Disease Watch: Fusarium Seed Piece Decay, Fusarium Dry Rot

Fusarium and Soft Rot
Potato seed infected with Fusarium dry rot and soft rot. PHOTO: EUGENIA BANKS

Fusarium is the most common fungus responsible for seed-piece decay and dry rot. Although Fusarium is found in most soils, infected seed tubers are the most important sources of inoculum. Planting infected seed results in poor stands and serious economic losses. Soft rot bacteria often invade tubers with dry rot, which causes the seed to rot very quickly.


  • External lesions are sunken and shriveled with concentric wrinkles. Cracks often form in the infected areas.
  • Rotting tissue is non-smelly, dark, dry and crumbly. The color can vary from brown to grey to black.
  • The cavities that form in rotting tissue are lined with yellow, pink, white or blue mold.

    Fusarium Dry Rot
    Potato seed infected by Fusarium dry rot. The black colour of the flesh indicates that Fusarium is in the initial “wet phase” before it dries up. PHOTO: EUGENIA BANKS

Disease Cycle

Fusarium cannot penetrate tubers through intact skin. Tubers are infected through wounds or bruises that result from rough handling during harvest, transit or storage. If potatoes are infected at harvest, symptoms are noticeable in storage about a month later.

Fusarium Management at Planting

The management of Fusarium seed piece decay and dry rot requires an integrated approach that includes both cultural and chemical practices:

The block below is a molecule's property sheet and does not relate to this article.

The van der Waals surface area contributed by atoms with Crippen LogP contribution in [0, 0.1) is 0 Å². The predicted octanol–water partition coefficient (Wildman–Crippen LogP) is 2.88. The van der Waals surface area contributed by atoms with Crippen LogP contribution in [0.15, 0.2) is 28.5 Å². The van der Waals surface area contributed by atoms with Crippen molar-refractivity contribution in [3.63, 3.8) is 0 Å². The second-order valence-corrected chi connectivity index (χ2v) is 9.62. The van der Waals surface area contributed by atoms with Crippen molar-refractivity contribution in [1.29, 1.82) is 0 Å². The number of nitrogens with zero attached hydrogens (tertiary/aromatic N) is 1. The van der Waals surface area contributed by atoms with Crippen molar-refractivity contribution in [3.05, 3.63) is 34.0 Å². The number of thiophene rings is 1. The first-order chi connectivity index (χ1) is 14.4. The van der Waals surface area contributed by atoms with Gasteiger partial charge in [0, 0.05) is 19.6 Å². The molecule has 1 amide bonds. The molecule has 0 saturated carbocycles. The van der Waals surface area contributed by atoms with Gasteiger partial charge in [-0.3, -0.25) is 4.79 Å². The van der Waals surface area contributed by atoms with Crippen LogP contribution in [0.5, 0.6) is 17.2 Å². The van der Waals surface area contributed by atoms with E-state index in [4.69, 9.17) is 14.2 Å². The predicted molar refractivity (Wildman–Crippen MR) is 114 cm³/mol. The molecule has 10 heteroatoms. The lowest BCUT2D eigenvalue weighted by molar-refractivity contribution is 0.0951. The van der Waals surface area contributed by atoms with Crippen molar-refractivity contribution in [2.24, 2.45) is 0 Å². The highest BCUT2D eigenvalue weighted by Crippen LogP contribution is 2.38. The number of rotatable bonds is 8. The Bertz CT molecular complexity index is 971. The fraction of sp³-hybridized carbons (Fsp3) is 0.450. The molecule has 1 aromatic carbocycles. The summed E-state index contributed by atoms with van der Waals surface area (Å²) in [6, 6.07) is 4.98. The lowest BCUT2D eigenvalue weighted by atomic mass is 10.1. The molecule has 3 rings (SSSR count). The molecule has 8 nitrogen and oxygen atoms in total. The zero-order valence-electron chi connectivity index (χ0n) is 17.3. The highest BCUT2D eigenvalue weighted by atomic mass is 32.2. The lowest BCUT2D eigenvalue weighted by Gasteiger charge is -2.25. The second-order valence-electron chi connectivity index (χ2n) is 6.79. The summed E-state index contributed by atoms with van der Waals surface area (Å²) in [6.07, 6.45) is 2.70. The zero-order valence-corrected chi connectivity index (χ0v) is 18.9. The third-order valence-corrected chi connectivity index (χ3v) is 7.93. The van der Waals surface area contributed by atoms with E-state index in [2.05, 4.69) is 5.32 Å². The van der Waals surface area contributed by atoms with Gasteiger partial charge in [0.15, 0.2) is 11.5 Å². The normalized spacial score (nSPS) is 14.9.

• Plant certified free of Fusarium.
  • Use a registered, effective seed treatment on the seed pieces.
  • Inspect seed carefully upon receipt. Grade out suspicious tubers and cut the tubers to check the symptoms. Suspicious tubers may be infected with late blight, not Fusarium.
  • Warm seed tubers to 10 C before cutting to minimize injury and promote rapid growth. Cold tubers are very prone to shatter bruising.
  • Make sure the cutter knives are sharp and make a smooth cut. Smooth cuts heal quickly. Disinfect seed cutting and handling equipment often. Clean up well between seed lots.
  • Do not pre-cut seed if you suspect some Fusarium infection.
  • Plant seed in warm soil and cover the seed pieces with as little soil as is practical. Coarse-textured soils warm up faster and are better drained than fine-textured soils. This allows the seed pieces to suberize quickly and helps the plants to become established. Wound healing occurs most rapidly when both, the seed pieces and the soil are close to 15 C.
  • Minimize mechanical injury and bruising at planting. Protect the seed from wind and sunlight when planting because dehydration greatly weakens seed.
  • Start scouting at crop emergence. Check the seed wherever there is poor emergence. If the stand is good, there should not be major crop losses due to Fusarium dry rot during the season.

Since healthy skin acts as a barrier, anything you can do to prevent cuts, wounds or bruises will go a long way to protecting tubers against Fusarium dry rot.


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